As I wrote at the time, he had scripted his masterpiece: “These last few weeks have thrown everything they could at Isaiah Thomas. His heart is wrenching, and his face is wearing the pain in more ways than one. But he is still standing, still fighting, still winning. He will live with these last 17 days for the rest of his life, and he’s making sure we won’t forget, either.”

Ten days later, he reaggravated the hip injury he first suffered in March, only to hit the Wizards with 29 points and 12 assists in a Game 7 victory in his next outing. The swelling in his hip became such a concern through six quarters of the conference finals that team doctors shut him down for fear of “long-term damage.” And Thomas still asked back in.

His absence undoubtedly cost the Celtics a shot at extending the conference finals in Game 4, what with no other player scoring more fourth-quarter points than Thomas this season. Considering all he had been through, it was a shame Thomas couldn’t finish these playoffs on his own terms. But you can watch this game forever and never see heart like that again. — Ben Rohrbach


LeBron James’ restructuring

It’s unfair to rank something that is a direct result of the Cavaliers’ staying power as the best part of life outside the world that the Cavs and Warriors currently dominate, but that’s what we’re left with in these terrible playoffs. Things have been so bad throughout this blowout-strewn April and May that the once-tiresome LeBron vs. MJ discussions actually became interesting. Not because LeBron edged any closer to (or risen above) MJ, but because the landscape has been so bland.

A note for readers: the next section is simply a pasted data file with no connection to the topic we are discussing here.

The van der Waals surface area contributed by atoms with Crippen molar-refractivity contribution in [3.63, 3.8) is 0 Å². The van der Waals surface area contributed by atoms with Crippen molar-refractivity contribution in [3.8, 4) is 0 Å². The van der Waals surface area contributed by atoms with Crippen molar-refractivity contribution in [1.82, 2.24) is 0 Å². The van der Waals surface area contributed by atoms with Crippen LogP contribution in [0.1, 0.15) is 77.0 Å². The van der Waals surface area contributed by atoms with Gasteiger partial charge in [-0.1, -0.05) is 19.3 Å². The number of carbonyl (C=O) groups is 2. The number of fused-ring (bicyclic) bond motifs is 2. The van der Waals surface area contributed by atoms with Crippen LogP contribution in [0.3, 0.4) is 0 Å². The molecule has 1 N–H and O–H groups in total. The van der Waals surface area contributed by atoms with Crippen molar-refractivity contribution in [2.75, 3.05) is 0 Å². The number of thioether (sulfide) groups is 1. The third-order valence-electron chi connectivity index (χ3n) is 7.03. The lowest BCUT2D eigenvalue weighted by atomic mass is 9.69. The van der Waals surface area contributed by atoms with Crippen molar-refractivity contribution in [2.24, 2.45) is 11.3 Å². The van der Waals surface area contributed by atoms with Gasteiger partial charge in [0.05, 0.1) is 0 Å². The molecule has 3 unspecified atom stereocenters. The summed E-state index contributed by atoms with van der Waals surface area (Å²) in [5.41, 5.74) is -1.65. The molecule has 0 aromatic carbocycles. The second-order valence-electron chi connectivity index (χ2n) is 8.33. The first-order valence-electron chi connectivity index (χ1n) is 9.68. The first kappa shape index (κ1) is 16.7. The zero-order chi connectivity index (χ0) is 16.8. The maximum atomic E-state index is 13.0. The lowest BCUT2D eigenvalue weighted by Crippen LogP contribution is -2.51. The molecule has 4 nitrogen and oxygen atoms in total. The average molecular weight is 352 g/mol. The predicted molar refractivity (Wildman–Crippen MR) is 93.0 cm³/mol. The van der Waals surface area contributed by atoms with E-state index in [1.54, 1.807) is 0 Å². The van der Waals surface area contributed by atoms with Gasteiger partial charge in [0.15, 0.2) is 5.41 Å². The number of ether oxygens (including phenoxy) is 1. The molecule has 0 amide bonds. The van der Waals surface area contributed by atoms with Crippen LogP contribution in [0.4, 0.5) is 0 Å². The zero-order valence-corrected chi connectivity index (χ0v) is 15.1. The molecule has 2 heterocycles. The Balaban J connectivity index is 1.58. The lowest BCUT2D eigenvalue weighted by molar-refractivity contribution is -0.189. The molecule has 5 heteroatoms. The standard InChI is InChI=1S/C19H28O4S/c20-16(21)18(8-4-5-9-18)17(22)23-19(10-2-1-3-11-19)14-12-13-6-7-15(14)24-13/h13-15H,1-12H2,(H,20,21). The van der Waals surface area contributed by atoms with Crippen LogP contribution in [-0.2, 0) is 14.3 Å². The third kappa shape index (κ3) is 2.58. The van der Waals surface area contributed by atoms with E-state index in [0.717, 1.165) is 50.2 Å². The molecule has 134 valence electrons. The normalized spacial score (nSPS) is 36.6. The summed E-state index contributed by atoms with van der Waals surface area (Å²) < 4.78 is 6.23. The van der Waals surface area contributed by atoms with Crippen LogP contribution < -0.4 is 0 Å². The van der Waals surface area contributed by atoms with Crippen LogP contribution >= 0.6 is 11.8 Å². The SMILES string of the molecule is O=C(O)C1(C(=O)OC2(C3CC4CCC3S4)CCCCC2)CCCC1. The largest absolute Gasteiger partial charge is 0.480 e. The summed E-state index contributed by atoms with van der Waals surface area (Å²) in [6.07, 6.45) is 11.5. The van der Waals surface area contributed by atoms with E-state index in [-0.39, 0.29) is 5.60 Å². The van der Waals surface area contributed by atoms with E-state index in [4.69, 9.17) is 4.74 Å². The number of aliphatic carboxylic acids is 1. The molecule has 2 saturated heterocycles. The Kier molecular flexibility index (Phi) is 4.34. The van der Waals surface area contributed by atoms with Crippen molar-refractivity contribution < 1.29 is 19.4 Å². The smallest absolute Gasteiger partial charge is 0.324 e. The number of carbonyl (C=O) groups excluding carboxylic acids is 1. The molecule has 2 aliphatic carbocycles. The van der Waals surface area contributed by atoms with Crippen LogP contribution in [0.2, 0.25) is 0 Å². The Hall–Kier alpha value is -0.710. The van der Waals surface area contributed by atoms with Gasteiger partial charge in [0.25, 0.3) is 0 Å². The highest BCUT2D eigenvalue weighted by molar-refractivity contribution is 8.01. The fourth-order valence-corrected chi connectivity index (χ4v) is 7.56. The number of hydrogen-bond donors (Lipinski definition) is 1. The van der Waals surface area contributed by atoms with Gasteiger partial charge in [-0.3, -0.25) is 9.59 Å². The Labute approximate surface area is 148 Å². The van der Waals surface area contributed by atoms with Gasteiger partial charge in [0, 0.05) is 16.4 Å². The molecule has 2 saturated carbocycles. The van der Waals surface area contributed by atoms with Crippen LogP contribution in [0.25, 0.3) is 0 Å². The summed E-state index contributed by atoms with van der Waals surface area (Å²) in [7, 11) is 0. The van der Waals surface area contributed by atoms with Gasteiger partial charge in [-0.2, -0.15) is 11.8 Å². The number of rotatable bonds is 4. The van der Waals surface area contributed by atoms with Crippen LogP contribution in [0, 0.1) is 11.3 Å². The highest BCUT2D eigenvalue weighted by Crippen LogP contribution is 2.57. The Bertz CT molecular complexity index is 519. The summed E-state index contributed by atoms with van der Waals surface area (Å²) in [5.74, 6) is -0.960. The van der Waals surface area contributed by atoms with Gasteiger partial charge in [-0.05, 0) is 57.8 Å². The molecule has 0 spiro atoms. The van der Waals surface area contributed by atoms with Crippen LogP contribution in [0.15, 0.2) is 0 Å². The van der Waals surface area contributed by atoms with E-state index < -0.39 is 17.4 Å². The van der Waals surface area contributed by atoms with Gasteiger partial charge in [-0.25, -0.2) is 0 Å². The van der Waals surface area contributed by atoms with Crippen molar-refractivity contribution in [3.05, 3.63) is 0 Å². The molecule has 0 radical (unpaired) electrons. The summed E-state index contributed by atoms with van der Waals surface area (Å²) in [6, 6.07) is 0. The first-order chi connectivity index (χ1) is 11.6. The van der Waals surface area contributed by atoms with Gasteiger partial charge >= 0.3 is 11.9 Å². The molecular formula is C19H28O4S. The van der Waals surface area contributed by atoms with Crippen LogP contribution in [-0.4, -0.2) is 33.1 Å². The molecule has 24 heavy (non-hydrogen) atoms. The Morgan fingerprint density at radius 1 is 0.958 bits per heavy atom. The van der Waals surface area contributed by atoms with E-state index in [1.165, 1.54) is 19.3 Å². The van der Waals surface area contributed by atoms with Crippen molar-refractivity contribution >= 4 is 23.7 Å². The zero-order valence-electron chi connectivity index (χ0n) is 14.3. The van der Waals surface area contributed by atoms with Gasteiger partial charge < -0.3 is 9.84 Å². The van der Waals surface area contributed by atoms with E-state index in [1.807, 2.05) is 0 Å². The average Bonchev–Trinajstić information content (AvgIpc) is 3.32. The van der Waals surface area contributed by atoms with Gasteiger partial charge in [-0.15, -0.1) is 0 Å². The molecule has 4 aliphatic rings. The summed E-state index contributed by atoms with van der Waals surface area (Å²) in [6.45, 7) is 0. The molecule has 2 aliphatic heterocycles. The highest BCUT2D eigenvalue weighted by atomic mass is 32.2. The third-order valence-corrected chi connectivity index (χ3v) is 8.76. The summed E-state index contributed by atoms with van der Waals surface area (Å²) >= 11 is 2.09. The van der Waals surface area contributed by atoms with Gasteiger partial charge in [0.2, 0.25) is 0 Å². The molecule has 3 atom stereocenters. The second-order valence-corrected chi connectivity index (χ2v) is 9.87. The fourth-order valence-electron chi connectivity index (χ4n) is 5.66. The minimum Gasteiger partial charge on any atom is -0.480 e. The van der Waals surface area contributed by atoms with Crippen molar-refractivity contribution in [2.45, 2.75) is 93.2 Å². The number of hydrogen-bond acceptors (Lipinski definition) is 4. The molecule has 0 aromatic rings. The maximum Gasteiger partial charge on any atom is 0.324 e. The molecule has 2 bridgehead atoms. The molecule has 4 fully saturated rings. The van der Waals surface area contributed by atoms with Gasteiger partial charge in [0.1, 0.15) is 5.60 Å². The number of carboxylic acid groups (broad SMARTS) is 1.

More interesting, and certainly more substantial that what [ENTER 1989 FAMOUS NBA GUY HERE] thinks about LeBron vs. Michael, has been the swift and determined run of general manager modifications in the East in the wake of LeBron’s 12-1 run through the conference. Teams in James’ path, past or present, either decided to make a change at the top of their front-office ordering list, or have their still-standing general managers make declarative statements as to the acknowledged future of their clubs in LeBron’s World.

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The Pacers were first, watching as Larry Bird decided he’d had enough after a first-round sweep while pushing for what could be a massive rebuild under new GM Kevin Pritchard, with All-NBA voting clouding Paul George’s future with the club. James’ second-round conquests in Toronto openly mused about the wisdom of keeping together the sort of roster that would roll over so blandly in the face of the Cavaliers.

Boston GM Danny Ainge just about signed off on keeping the 2017 draft’s No. 1 pick after winning it earlier in May. In doing so, while essentially lauding what will be the next year or two of Isaiah Thomas’ prime, Ainge acknowledged that his team’s move to the top of the East was less an indicator that the team was title-ready than, well, mostly just one of those years. (Like when the C’s made the conference finals in 2002 before winning 44 games in 2003, or took LeBron’s Heat the distance in the 2012 ECF before dipping to 41 wins in 2013 due to age, injuries and defection.) Ainge trusts both himself and (likely) Markelle Fultz’s future enough to bide time and sustain a winner until LeBron’s Age is over.